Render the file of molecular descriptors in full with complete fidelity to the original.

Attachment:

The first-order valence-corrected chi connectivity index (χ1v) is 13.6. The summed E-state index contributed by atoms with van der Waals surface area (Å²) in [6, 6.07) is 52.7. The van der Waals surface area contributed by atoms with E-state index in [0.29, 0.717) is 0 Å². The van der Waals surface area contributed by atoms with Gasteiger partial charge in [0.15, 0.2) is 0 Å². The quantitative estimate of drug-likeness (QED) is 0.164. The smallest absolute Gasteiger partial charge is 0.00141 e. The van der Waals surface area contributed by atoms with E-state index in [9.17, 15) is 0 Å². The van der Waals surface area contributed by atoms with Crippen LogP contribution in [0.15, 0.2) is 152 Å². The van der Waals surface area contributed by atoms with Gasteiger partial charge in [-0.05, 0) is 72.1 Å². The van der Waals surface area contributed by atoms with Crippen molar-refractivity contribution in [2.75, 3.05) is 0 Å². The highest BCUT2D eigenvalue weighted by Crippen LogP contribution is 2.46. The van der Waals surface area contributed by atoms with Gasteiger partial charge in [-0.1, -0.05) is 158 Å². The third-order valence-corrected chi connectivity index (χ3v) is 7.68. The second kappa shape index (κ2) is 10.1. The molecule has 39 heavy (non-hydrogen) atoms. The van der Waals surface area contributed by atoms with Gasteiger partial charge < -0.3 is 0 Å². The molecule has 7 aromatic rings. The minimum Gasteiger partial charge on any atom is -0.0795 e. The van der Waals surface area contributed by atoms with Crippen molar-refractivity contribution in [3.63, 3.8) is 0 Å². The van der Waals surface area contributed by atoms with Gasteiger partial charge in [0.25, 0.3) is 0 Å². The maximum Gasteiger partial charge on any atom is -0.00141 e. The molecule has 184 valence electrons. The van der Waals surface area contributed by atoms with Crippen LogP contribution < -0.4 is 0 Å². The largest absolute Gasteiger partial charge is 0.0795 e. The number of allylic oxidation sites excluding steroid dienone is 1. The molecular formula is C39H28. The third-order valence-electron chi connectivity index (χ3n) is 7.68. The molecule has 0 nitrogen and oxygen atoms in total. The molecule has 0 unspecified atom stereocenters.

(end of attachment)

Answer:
The first-order valence-corrected chi connectivity index (χ1v) is 13.6. The summed E-state index contributed by atoms with van der Waals surface area (Å²) in [6, 6.07) is 52.7. The van der Waals surface area contributed by atoms with E-state index in [0.29, 0.717) is 0 Å². The van der Waals surface area contributed by atoms with Gasteiger partial charge in [0.15, 0.2) is 0 Å². The quantitative estimate of drug-likeness (QED) is 0.164. The smallest absolute Gasteiger partial charge is 0.00141 e. The van der Waals surface area contributed by atoms with E-state index in [9.17, 15) is 0 Å². The van der Waals surface area contributed by atoms with Crippen LogP contribution in [0.15, 0.2) is 152 Å². The van der Waals surface area contributed by atoms with Gasteiger partial charge in [-0.05, 0) is 72.1 Å². The van der Waals surface area contributed by atoms with Crippen molar-refractivity contribution in [2.75, 3.05) is 0 Å². The highest BCUT2D eigenvalue weighted by Crippen LogP contribution is 2.46. The van der Waals surface area contributed by atoms with Gasteiger partial charge in [-0.1, -0.05) is 158 Å². The third-order valence-corrected chi connectivity index (χ3v) is 7.68. The second kappa shape index (κ2) is 10.1. The molecule has 39 heavy (non-hydrogen) atoms. The van der Waals surface area contributed by atoms with Gasteiger partial charge < -0.3 is 0 Å². The molecule has 7 aromatic rings. The minimum Gasteiger partial charge on any atom is -0.0795 e. The van der Waals surface area contributed by atoms with Crippen molar-refractivity contribution in [3.63, 3.8) is 0 Å². The van der Waals surface area contributed by atoms with Gasteiger partial charge in [0.25, 0.3) is 0 Å². The maximum Gasteiger partial charge on any atom is -0.00141 e. The molecule has 184 valence electrons. The van der Waals surface area contributed by atoms with Crippen LogP contribution < -0.4 is 0 Å². The largest absolute Gasteiger partial charge is 0.0795 e. The number of allylic oxidation sites excluding steroid dienone is 1. The molecular formula is C39H28. The third-order valence-electron chi connectivity index (χ3n) is 7.68. The molecule has 0 nitrogen and oxygen atoms in total. The molecule has 0 unspecified atom stereocenters.